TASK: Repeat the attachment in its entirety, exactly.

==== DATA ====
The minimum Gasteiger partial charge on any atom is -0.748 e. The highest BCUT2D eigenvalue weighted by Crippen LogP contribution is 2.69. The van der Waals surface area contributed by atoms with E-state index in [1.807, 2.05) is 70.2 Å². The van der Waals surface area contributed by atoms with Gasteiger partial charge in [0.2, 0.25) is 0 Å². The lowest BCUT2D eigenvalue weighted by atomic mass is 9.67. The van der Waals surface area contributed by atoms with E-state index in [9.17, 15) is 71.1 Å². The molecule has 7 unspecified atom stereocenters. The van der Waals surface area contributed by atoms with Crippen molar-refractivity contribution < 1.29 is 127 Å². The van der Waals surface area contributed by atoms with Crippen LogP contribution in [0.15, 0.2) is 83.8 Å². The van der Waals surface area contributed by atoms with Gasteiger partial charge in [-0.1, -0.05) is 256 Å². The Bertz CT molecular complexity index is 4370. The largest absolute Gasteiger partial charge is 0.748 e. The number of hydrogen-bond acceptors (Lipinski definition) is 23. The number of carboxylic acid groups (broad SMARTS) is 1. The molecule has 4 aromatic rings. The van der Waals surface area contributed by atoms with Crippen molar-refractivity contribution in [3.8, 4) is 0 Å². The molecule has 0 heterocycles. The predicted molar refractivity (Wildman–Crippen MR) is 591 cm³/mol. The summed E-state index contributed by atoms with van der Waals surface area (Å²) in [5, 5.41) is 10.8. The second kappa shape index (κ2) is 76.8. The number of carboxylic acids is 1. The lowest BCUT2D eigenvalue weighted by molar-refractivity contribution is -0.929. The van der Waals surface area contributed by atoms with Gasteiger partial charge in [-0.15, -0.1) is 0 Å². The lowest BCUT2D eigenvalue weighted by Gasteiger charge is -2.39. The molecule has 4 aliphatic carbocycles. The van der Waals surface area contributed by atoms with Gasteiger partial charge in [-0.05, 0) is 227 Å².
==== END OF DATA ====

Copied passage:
The minimum Gasteiger partial charge on any atom is -0.748 e. The highest BCUT2D eigenvalue weighted by Crippen LogP contribution is 2.69. The van der Waals surface area contributed by atoms with E-state index in [1.807, 2.05) is 70.2 Å². The van der Waals surface area contributed by atoms with Gasteiger partial charge in [0.2, 0.25) is 0 Å². The lowest BCUT2D eigenvalue weighted by atomic mass is 9.67. The van der Waals surface area contributed by atoms with E-state index in [9.17, 15) is 71.1 Å². The molecule has 7 unspecified atom stereocenters. The van der Waals surface area contributed by atoms with Crippen molar-refractivity contribution < 1.29 is 127 Å². The van der Waals surface area contributed by atoms with Crippen LogP contribution in [0.15, 0.2) is 83.8 Å². The van der Waals surface area contributed by atoms with Gasteiger partial charge in [-0.1, -0.05) is 256 Å². The Bertz CT molecular complexity index is 4370. The largest absolute Gasteiger partial charge is 0.748 e. The number of hydrogen-bond acceptors (Lipinski definition) is 23. The number of carboxylic acid groups (broad SMARTS) is 1. The molecule has 4 aromatic rings. The van der Waals surface area contributed by atoms with Crippen molar-refractivity contribution in [3.8, 4) is 0 Å². The molecule has 0 heterocycles. The predicted molar refractivity (Wildman–Crippen MR) is 591 cm³/mol. The summed E-state index contributed by atoms with van der Waals surface area (Å²) in [5, 5.41) is 10.8. The second kappa shape index (κ2) is 76.8. The number of carboxylic acids is 1. The lowest BCUT2D eigenvalue weighted by molar-refractivity contribution is -0.929. The van der Waals surface area contributed by atoms with Gasteiger partial charge in [-0.15, -0.1) is 0 Å². The lowest BCUT2D eigenvalue weighted by Gasteiger charge is -2.39. The molecule has 4 aliphatic carbocycles. The van der Waals surface area contributed by atoms with Gasteiger partial charge in [-0.05, 0) is 227 Å².